[This post is part of a series on Mentors and Heroes]
Fred Beecher is a Senior User Experience Consultant at Evantage Consulting. He is an authority on rapid prototyping for interaction design and runs an Axure RP Pro training program. Follow him on Twitter @fred_beecher.
Fred Beecher’s hero is…
Siddhartha Gautama, Buddha
How long have you known of your hero and have you ever met?
I read Hermann Hesse’s “Siddhartha” in High School, as well as some books by Chogyam Trungpa, but I’ve really only been seriously influenced by his ideas for the last eight years or so.
How has your hero had such a profound impact on your life?
Gautama’s insight into the importance of mindfulness, being conscious about what’s going on in your mind, has helped me become both a more compassionate person as well as a better designer. In research, it helps me focus on the moment without judging it. In design, it helps me remain detached from solutions and open to ideas. Earlier in my career I felt quite the opposite. I was deeply invested in my designs and would be quick to shut ideas down as being “bad.” Now when I find myself judging an idea as being bad, I force myself to explore how it could be good. While this doesn’t usually change my mind, it does often lead to avenues of exploration I wouldn’t have otherwise considered.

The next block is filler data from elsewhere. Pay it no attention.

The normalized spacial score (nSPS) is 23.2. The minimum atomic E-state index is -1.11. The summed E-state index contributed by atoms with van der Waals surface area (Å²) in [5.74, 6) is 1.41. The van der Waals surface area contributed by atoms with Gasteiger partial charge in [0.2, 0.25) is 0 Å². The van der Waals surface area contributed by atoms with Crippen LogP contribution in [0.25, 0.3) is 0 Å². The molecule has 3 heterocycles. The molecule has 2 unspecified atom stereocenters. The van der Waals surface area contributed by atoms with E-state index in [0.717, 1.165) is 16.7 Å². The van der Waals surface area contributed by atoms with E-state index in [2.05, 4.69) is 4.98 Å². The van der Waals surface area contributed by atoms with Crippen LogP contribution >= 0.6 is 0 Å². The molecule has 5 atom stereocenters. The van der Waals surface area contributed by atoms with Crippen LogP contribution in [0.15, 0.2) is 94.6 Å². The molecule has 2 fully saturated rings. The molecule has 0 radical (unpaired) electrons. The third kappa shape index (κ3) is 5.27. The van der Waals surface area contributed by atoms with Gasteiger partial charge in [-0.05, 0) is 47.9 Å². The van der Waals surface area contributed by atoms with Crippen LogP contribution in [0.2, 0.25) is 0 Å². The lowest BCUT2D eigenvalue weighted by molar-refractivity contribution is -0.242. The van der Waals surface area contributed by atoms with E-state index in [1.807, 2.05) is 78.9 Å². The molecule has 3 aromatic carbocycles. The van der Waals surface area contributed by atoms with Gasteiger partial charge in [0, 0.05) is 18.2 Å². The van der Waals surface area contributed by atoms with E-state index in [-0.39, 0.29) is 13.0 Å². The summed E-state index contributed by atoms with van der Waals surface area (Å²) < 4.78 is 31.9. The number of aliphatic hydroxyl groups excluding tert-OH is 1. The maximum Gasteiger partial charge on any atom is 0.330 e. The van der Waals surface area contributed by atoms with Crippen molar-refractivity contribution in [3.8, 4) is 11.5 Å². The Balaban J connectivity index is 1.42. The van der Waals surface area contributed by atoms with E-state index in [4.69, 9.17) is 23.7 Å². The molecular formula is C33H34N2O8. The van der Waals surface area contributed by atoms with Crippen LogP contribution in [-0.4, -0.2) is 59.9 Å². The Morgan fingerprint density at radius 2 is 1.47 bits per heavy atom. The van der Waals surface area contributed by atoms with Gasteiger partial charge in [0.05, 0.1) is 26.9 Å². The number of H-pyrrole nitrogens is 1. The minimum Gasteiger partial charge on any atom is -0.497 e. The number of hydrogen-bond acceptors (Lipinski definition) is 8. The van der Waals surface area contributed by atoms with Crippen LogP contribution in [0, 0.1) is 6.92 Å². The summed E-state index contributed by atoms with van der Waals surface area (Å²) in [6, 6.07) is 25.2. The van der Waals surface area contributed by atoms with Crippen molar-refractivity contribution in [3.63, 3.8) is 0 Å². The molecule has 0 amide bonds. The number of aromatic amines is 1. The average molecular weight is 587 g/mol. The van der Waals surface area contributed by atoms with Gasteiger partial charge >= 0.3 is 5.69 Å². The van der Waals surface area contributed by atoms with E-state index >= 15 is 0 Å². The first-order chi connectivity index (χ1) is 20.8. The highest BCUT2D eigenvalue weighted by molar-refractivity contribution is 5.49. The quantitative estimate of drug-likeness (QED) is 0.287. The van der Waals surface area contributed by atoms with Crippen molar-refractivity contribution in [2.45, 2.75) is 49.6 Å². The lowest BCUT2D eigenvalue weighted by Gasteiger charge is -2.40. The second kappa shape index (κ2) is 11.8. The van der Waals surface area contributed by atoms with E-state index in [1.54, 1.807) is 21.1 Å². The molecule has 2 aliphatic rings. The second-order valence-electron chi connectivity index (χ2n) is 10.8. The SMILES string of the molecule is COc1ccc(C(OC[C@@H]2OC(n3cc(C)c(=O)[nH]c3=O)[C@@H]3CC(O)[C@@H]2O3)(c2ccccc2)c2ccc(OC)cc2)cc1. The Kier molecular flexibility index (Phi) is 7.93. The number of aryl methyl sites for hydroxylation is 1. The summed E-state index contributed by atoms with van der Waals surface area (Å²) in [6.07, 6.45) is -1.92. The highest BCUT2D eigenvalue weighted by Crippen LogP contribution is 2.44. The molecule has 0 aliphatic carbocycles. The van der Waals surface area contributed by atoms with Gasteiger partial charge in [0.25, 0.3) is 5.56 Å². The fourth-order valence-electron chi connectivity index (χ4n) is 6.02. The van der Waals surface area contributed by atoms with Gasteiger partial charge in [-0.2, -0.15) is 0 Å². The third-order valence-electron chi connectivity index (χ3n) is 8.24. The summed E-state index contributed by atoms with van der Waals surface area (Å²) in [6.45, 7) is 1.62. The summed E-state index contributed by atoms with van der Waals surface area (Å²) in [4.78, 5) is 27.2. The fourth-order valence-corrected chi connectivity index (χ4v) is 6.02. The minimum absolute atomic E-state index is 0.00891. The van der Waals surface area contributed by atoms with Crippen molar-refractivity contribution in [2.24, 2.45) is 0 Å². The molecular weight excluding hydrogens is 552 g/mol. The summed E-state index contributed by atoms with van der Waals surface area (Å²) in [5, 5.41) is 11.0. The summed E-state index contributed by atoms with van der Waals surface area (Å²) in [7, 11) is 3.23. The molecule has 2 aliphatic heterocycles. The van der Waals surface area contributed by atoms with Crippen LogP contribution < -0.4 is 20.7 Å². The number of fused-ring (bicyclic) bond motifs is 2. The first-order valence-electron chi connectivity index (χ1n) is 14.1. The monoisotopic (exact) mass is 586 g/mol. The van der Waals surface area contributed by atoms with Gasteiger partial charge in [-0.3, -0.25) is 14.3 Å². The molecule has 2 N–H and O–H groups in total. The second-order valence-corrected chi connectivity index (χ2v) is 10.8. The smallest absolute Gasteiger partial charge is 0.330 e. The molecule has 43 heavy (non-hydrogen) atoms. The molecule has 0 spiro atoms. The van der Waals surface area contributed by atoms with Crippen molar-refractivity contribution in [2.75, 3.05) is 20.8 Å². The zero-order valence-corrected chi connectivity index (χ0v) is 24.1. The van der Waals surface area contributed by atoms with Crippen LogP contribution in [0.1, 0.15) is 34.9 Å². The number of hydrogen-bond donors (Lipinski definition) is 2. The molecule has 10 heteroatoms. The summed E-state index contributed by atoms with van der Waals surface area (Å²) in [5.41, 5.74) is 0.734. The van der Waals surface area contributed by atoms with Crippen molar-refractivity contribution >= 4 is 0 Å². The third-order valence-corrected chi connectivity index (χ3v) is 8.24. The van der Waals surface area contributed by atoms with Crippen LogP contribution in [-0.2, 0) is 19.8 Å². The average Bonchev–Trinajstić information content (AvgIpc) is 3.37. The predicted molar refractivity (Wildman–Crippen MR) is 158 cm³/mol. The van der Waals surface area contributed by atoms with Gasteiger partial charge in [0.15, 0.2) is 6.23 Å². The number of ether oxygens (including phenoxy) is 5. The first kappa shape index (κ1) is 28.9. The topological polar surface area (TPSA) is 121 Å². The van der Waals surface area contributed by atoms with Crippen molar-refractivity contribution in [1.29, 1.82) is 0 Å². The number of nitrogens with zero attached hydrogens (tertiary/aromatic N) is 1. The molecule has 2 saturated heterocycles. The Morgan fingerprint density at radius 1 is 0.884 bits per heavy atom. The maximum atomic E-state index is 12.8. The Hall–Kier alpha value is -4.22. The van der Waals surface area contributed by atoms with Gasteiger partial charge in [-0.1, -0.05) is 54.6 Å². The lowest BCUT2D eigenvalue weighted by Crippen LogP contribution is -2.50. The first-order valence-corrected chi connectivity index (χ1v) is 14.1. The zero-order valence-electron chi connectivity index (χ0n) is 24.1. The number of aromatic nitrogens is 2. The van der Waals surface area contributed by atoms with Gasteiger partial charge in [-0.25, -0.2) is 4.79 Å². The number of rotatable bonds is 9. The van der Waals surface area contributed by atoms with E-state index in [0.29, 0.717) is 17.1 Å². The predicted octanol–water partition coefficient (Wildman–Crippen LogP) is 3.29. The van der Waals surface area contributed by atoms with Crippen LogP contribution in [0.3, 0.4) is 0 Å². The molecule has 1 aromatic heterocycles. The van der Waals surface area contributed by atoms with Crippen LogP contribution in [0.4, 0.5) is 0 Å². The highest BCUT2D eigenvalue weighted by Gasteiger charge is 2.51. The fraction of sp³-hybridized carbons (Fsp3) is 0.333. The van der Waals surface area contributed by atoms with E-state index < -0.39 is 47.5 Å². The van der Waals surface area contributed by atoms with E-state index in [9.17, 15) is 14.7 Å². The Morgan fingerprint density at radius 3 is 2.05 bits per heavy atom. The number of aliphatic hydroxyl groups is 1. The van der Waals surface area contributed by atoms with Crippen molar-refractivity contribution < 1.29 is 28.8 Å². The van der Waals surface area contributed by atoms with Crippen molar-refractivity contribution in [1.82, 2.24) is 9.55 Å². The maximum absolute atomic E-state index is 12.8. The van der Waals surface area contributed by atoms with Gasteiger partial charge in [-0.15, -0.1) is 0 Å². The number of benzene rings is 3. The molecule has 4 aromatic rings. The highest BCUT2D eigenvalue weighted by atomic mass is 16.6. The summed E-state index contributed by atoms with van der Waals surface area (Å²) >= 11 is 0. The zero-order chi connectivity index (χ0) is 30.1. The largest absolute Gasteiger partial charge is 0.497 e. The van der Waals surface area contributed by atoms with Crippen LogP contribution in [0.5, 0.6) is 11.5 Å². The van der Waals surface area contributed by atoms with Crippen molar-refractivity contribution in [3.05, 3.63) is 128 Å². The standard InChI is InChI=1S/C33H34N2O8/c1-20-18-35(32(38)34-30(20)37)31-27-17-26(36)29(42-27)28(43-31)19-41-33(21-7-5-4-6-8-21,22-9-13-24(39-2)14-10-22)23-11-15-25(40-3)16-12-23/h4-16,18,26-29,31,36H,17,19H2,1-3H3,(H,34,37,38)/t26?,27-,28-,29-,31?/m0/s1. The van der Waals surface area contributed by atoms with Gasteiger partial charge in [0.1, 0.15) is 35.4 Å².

How do you gain knowledge and inspiration from your hero?
I just try to follow his example by remaining conscious and open to the knowledge and inspiration around me.
What is one piece of wisdom your hero has been quoted as saying that has stuck with you the most?
While it’s not a direct quote, an idea that’s even more fundamental to the idea of mindfulness is that of “right view.” What that means, essentially, is having no view. This idea of having no view is what allows me to *be* open, while the insight into mindfulness allows me to *remain* open.
Thank you Fred for sharing your hero with us!